Uzbekistan: Stop Detention, Harassment of Activists
(New York, ) – The Uzbek government should immediately stop the persecution of the Uzbek human rights group the Human Rights Alliance of Uzbekistan, Human Rights Watch said today. In the past two days, at least five human rights defenders from the alliance have been detained, harassed, and threatened because of their human rights activities.
“These incidents are just the latest in a government-led campaign of harassment and intimidation of alliance members, and attest to the Uzbek authorities’ determination to continue their relentless persecution of human rights defenders in Uzbekistan,” said Holly Cartner, Europe and Central Asia director at Human Rights Watch.
The government continues to hold at least 12 human rights defenders in prison for no reason other than their legitimate human rights work. Many other activists, independent journalists, and political dissidents are also behind bars on politically motivated charges. Human Rights Watch said that the EU in particular should make the ongoing detention and persecution of human rights defenders and other civil society actors a priority focus of its upcoming annual human rights dialogue with Uzbekistan, scheduled to take place on June 10, 2009, in Tashkent.
In the most recent episode involving the alliance, three members – Elena Urlaeva, Salomat Boimatova, and Ilnur Abdulov – were stopped between 8 and 9 a.m. on May 27, by about four men believed to be police or security officers in plain clothes. The alliance members were on their way to the UN office in Tashkent to deliver copies of their recent reports on the situation of human rights defenders in Uzbekistan, as well as a statement about the crackdown on several alliance members during a May 13 protest.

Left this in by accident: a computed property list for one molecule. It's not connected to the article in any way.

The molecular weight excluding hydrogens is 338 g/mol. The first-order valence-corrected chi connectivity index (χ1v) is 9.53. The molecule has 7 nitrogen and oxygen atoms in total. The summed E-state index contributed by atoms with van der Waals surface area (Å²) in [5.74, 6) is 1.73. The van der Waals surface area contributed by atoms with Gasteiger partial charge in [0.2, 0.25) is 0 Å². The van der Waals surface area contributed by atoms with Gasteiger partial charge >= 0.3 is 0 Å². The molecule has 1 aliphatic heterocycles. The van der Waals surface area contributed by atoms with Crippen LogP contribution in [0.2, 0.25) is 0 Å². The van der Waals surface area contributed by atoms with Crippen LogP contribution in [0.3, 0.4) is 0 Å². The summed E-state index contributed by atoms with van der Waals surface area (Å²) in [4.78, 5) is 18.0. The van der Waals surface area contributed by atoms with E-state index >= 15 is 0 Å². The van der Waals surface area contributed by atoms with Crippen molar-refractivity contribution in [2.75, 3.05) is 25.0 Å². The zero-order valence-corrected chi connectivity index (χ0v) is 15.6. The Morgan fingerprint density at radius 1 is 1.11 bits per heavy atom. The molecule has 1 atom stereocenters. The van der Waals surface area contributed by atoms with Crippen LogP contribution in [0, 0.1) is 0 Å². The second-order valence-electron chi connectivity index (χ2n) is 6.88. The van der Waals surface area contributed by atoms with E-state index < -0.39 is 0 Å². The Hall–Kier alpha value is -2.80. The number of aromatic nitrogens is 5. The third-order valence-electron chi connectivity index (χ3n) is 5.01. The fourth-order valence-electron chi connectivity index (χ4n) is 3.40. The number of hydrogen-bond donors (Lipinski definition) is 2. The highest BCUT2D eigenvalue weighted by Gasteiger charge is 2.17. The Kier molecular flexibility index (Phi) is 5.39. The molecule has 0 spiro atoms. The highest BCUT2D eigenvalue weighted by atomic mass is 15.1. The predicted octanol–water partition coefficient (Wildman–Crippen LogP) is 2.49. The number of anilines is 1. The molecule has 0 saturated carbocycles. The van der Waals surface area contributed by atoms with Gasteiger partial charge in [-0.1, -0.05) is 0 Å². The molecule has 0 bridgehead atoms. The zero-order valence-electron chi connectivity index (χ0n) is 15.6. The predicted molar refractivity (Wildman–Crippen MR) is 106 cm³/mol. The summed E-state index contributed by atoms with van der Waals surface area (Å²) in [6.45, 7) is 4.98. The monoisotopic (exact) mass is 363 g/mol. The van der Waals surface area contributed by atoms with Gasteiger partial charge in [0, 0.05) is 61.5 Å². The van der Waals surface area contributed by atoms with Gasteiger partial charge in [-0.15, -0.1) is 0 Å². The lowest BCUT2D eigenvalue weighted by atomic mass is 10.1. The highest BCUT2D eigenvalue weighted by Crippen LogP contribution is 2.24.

The officers demanded that the three accompany them to the police station for questioning. When the alliance members raised objections, three of the officers attacked Abdulov, delivering severe blows to his head, chest, and back, and then forcing him and the others into a waiting police car.
They were taken to the Mirobadskii Police Station, where they were subjected to questioning not related to any alleged crime. The investigator questioning Urlaeva refused to identify himself to her and did not provide a written confirmation that her reports and documents had been seized, despite her requests. Urlaeva was forced to sign a statement that she would not participate in any human rights activities, meet any human rights defenders, or picket until June 10.
In the early afternoon, all three were transferred to the police stations in their respective neighborhoods in Tashkent. Urlaeva and Abdulov were released about three hours later. Abdulov then went to the hospital, where he was treated for several bruises to his ears and chest. The medical record indicates that he was diagnosed with a hematoma on his ribcage. Boimatova was told she would be questioned again, but after roughly an hour and a half, she too was released and the human rights documents returned.
Police also detained another alliance member, Yuri Konoplev, who was scheduled to meet Urlaeva, Boimatova, and Abdulov at the UN building, and drove him around in a police car for several hours before releasing him.
On the morning of May 29, around 9:30 a.m., two policemen in plain clothes detained yet another alliance member, Farkhat Mukhtarov, claiming that someone had filed a complaint against him. The police officers reportedly refused to show Mukhtarov any documentation or explain the basis for the complaint. Mukhtarov was threatened with criminal arrest if he refused to go with the police, although they did not have a warrant.